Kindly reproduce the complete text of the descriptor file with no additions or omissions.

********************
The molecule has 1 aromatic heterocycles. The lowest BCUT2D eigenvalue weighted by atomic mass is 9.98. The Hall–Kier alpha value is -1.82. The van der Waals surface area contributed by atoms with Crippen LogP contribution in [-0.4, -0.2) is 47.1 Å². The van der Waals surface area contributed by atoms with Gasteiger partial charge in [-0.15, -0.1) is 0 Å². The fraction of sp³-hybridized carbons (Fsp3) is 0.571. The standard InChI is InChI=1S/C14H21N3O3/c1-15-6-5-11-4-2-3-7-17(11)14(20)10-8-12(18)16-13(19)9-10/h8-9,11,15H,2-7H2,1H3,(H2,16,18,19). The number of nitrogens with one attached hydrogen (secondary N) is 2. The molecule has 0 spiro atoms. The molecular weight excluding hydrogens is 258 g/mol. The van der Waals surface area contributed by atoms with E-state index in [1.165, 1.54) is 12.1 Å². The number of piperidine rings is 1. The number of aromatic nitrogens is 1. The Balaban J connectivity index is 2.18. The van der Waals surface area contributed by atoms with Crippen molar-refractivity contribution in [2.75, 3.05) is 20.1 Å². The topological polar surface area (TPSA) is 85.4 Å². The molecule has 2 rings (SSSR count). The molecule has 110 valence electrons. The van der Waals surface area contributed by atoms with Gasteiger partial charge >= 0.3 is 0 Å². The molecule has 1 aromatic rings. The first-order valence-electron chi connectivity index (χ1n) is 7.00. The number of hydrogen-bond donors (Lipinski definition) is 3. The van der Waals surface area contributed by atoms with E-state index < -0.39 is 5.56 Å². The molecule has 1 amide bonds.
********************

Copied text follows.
The molecule has 1 aromatic heterocycles. The lowest BCUT2D eigenvalue weighted by atomic mass is 9.98. The Hall–Kier alpha value is -1.82. The van der Waals surface area contributed by atoms with Crippen LogP contribution in [-0.4, -0.2) is 47.1 Å². The van der Waals surface area contributed by atoms with Gasteiger partial charge in [-0.15, -0.1) is 0 Å². The fraction of sp³-hybridized carbons (Fsp3) is 0.571. The standard InChI is InChI=1S/C14H21N3O3/c1-15-6-5-11-4-2-3-7-17(11)14(20)10-8-12(18)16-13(19)9-10/h8-9,11,15H,2-7H2,1H3,(H2,16,18,19). The number of nitrogens with one attached hydrogen (secondary N) is 2. The molecule has 0 spiro atoms. The molecular weight excluding hydrogens is 258 g/mol. The van der Waals surface area contributed by atoms with E-state index in [1.165, 1.54) is 12.1 Å². The number of piperidine rings is 1. The number of aromatic nitrogens is 1. The Balaban J connectivity index is 2.18. The van der Waals surface area contributed by atoms with Crippen molar-refractivity contribution in [2.75, 3.05) is 20.1 Å². The topological polar surface area (TPSA) is 85.4 Å². The molecule has 2 rings (SSSR count). The molecule has 110 valence electrons. The van der Waals surface area contributed by atoms with Gasteiger partial charge >= 0.3 is 0 Å². The molecule has 1 aromatic rings. The first-order valence-electron chi connectivity index (χ1n) is 7.00. The number of hydrogen-bond donors (Lipinski definition) is 3. The van der Waals surface area contributed by atoms with E-state index < -0.39 is 5.56 Å². The molecule has 1 amide bonds.